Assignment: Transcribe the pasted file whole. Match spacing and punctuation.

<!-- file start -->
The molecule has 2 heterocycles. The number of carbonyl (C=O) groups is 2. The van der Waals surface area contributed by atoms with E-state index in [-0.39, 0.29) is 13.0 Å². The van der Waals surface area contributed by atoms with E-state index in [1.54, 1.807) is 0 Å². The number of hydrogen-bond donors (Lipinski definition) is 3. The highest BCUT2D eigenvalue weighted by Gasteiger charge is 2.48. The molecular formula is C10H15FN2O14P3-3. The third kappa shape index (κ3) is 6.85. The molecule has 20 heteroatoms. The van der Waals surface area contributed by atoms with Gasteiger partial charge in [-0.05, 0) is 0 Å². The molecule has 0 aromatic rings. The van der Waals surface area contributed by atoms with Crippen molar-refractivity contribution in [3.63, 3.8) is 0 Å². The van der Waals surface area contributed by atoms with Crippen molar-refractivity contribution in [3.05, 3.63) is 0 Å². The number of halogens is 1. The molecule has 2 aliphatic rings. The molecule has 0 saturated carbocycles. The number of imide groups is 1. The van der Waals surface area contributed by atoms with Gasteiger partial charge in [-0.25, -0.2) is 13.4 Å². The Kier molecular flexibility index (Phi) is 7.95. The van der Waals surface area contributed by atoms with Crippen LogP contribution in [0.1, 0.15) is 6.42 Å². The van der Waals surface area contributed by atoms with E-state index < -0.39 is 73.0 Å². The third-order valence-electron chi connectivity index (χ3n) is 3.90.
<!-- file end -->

The molecule has 2 heterocycles. The number of carbonyl (C=O) groups is 2. The van der Waals surface area contributed by atoms with E-state index in [-0.39, 0.29) is 13.0 Å². The van der Waals surface area contributed by atoms with E-state index in [1.54, 1.807) is 0 Å². The number of hydrogen-bond donors (Lipinski definition) is 3. The highest BCUT2D eigenvalue weighted by Gasteiger charge is 2.48. The molecular formula is C10H15FN2O14P3-3. The third kappa shape index (κ3) is 6.85. The molecule has 20 heteroatoms. The van der Waals surface area contributed by atoms with Gasteiger partial charge in [-0.05, 0) is 0 Å². The molecule has 0 aromatic rings. The van der Waals surface area contributed by atoms with Crippen molar-refractivity contribution in [3.63, 3.8) is 0 Å². The van der Waals surface area contributed by atoms with Crippen molar-refractivity contribution in [3.05, 3.63) is 0 Å². The number of halogens is 1. The molecule has 2 aliphatic rings. The molecule has 0 saturated carbocycles. The number of imide groups is 1. The van der Waals surface area contributed by atoms with Gasteiger partial charge in [-0.25, -0.2) is 13.4 Å². The Kier molecular flexibility index (Phi) is 7.95. The van der Waals surface area contributed by atoms with Crippen LogP contribution in [0.1, 0.15) is 6.42 Å². The van der Waals surface area contributed by atoms with E-state index < -0.39 is 73.0 Å². The third-order valence-electron chi connectivity index (χ3n) is 3.90.